Some teachers can control their classes. How they do so is probably a mystery. We had several excellent women teachers who were under five-feet tall. One was an extremely skinny older woman with the most irritating, whiney voice on earth. The kids sat at attention in her class. She rarely needed to send a referral.

We had excellent teachers who were fat; who were giants; who were just plain-looking men and women—and they could teach up a storm.

We had excellent teachers who were funny and the kids loved them. We had excellent teachers who were the exact opposite. Nasty bastards; some of whom I couldn’t stand—all whom could teach and their students learned.

There is no common denominator to explain all their successes.

Yes, there are those who can do. And there are those who can do and teach. And there are those who can simply teach. Teaching is more than enough.

Then there are the ones who spout a disdainful cliché about doing vs. teaching, the ones who would be chopped up in front of a classroom.

Frank Scoblete’s books are available at Amazon.com, Barnes and Noble, Kindle, e-books, libraries and at bookstores.

Cindy Tackles Craps

It is no longer the 1950s or 60s or 70s or 80s. We are in a new century now. It is truly the modern age.

But is it the modern age in the game of craps? Have women broken the stranglehold that men have had on that game since forever?

Is craps still a male domain?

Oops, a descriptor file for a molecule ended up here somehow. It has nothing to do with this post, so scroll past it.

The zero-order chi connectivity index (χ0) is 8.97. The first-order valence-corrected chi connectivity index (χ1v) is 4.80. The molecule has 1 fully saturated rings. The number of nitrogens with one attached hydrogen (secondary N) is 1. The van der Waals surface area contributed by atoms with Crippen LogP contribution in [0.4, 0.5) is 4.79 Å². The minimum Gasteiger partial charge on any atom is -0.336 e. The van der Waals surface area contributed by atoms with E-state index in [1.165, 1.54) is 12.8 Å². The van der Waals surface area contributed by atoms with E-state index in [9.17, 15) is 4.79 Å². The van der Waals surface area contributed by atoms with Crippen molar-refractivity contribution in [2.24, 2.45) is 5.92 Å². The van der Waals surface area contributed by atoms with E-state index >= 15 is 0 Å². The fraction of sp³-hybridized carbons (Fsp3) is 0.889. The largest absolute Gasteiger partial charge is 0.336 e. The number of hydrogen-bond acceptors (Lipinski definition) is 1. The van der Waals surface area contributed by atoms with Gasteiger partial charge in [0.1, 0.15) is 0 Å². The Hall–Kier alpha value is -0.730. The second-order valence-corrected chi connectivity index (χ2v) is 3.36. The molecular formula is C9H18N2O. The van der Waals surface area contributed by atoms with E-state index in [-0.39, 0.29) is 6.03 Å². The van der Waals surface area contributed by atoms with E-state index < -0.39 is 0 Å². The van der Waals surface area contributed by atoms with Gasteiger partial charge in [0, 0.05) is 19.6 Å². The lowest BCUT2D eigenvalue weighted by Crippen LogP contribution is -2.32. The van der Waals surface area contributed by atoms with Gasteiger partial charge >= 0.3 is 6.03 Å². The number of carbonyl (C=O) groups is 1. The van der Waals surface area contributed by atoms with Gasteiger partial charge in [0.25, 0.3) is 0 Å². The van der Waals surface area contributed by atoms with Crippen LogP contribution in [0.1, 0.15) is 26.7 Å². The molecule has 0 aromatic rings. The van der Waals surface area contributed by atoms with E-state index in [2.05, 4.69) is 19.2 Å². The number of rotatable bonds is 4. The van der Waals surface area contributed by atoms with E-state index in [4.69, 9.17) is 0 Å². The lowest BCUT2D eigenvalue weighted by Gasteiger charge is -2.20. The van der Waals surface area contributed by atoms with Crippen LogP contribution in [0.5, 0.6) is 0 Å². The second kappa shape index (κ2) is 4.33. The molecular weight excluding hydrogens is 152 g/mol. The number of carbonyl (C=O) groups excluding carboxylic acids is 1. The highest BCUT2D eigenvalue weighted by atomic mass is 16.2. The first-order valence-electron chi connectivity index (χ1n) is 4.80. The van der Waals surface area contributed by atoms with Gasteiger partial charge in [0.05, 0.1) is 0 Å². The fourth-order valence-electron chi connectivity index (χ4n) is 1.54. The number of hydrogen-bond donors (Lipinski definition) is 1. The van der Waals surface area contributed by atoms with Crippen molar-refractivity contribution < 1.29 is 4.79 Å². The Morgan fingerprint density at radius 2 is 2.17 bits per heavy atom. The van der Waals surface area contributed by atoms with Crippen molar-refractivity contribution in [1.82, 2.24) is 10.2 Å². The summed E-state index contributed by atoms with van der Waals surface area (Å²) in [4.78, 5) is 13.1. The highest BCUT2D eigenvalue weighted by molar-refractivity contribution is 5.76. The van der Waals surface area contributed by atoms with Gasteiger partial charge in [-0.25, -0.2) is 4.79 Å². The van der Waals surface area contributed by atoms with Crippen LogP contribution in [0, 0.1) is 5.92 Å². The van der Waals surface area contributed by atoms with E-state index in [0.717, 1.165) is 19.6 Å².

Indeed, it still is but, as Bob Dylan wrote long ago, “The times they are a-changin.” He should have just added the word “slowly.” Maybe, very slowly.

If you go to the craps tables today, while men still dominate, it is not completely unheard of to see women playing the game – and playing the game not attached to some fellow.

Yes, it has been slow progress but it has been progress nevertheless. One such female craps player is Cindy, a 65-year-old product of New Jersey who “cut her teeth” (as she says) in Atlantic City in “the early days.”

I’ll let her tell her story:

CINDY: “When I first went to the casinos, it was Resorts, and you actually had to wait in line to play. I was a kid and this would be my first trips to the casino. My mother and father thought I was making a big mistake.

“I guess like any novice I went to the slot machines. They were the easiest to play and it didn’t take any knowledge to put your coins in and spin the reels. But I got bored with the slots; there was no strategy and it became somewhat humdrum. What next?

“I tried blackjack and I liked it but still, it was missing something. I tried roulette too. I just wasn’t getting the thrill I thought the casino games should give me.

“Look, I know other players loved all these games and they satisfied many of them. Not me. I always heard cheering and moaning coming from the craps tables – all male voices by the way. What was it about that game that thrilled all those guys? Or made them miserable? Loud miserable too. I didn’t hear any massive cheering at blackjack or roulette. Maybe one voice at a slot machine.

“At craps it could be the whole table!

“I strolled by the craps tables one evening and watched the game. The layout looked imposing. There were so many bets I couldn’t keep track of them. I had just started my career as a teacher and I had a little money, very little. The minimum for the table was five dollars. I could afford that if I decided to play

“Did I want to just push my way into the game without knowing anything about it? I’d be pushing a bunch of men back. I decided that the better part of bravery was caution. I just spent that evening watching a few tables.